4.5.2. Identifying and Configuring Services

To enhance security, most network services installed with Red Hat Enterprise Linux are turned off by default. There are, however, some notable exceptions:
  • cupsd — The default print server for Red Hat Enterprise Linux.
  • lpd — An alternate print server.
  • xinetd — A super server that controls connections to a host of subordinate servers, such as vsftpd and telnet.
  • sendmail — The Sendmail mail transport agent is enabled by default, but only listens for connections from the localhost.
  • sshd — The OpenSSH server, which is a secure replacement for Telnet.
When determining whether to leave these services running, it is best to use common sense and err on the side of caution. For example, if a printer is not available, do not leave cupsd running. The same is true for portmap. If you do not mount NFSv3 volumes or use NIS (the ypbind service), then portmap should be disabled.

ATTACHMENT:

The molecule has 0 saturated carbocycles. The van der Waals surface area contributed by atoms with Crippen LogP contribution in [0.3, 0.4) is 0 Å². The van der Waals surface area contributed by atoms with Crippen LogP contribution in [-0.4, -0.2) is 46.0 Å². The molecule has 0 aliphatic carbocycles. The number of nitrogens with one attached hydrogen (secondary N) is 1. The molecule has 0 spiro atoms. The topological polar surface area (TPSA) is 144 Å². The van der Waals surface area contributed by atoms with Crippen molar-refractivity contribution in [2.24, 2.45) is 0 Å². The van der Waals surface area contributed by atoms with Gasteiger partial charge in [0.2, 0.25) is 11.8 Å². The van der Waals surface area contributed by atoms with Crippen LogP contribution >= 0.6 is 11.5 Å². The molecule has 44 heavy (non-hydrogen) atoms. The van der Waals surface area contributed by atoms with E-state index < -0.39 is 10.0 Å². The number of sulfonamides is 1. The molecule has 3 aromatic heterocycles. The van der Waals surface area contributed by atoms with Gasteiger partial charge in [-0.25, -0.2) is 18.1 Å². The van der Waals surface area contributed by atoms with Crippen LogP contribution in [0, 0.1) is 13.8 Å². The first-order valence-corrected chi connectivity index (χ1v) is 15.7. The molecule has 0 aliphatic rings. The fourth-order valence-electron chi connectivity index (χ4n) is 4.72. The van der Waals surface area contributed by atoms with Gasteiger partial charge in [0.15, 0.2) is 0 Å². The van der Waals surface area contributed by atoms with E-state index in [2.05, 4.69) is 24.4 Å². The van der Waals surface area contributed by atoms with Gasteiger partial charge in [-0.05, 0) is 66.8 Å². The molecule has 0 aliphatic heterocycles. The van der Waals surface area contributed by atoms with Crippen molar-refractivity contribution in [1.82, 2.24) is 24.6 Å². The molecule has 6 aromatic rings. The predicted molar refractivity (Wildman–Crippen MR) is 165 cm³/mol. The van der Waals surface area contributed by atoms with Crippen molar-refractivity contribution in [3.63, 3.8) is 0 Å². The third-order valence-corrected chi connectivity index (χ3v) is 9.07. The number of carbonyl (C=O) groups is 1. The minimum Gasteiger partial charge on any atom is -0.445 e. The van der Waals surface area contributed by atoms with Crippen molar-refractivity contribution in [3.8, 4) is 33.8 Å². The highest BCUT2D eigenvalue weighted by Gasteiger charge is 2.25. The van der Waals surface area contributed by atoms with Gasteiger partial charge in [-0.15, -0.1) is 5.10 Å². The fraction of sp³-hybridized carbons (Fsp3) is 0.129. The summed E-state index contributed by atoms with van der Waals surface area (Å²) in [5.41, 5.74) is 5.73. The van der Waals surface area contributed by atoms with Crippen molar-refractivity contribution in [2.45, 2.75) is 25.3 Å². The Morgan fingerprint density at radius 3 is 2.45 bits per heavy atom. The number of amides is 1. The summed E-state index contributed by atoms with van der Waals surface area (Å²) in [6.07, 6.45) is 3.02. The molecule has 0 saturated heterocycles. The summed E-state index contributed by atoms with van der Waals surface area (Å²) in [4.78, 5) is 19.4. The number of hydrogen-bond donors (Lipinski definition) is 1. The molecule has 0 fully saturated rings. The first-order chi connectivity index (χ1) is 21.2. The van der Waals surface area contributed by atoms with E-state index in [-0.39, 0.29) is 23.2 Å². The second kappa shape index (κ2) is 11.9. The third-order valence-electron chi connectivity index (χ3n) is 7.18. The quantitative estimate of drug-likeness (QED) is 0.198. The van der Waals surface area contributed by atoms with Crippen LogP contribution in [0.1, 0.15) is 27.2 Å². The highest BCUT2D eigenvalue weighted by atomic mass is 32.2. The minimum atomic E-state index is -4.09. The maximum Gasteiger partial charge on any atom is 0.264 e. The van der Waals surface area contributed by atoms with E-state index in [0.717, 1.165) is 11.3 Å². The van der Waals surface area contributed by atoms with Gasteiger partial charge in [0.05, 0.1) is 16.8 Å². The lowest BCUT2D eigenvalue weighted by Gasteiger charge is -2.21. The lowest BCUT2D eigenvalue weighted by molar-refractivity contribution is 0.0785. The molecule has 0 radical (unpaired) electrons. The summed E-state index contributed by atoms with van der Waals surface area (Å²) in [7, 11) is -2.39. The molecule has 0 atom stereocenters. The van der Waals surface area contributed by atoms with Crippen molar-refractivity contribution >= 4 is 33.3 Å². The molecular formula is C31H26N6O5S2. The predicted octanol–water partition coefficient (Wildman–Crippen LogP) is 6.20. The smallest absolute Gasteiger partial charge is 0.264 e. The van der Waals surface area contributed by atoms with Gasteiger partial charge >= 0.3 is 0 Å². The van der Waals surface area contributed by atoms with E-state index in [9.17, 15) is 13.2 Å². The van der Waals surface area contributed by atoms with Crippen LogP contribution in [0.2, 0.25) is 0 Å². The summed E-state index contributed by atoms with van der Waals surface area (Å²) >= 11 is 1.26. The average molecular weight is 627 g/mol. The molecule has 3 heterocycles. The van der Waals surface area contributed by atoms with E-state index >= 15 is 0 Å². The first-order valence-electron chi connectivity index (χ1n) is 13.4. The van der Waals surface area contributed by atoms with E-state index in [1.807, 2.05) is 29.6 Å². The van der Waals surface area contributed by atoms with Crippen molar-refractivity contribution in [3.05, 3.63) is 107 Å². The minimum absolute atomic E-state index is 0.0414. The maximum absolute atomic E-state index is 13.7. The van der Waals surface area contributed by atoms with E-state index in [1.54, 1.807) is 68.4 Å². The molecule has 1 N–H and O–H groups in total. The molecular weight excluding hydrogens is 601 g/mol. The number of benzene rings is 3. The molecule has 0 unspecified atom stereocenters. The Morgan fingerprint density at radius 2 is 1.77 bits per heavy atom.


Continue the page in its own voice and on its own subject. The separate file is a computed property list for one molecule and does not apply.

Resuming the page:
Red Hat Enterprise Linux ships with three programs designed to switch services on or off. They are the Services Configuration Tool (system-config-services), ntsysv, and chkconfig. For information on using these tools, refer to the chapter titled Controlling Access to Services in the System Administrators Guide.
Services Configuration Tool

Figure 4.3. Services Configuration Tool

If unsure of the purpose for a particular service, the Services Configuration Tool has a description field, illustrated in Figure 4.3, “Services Configuration Tool, that may be of some use.
But checking which network services are available to start at boot time is not enough. Good system administrators should also check which ports are open and listening. Refer to Section 5.8, “Verifying Which Ports Are Listening” for more on this subject.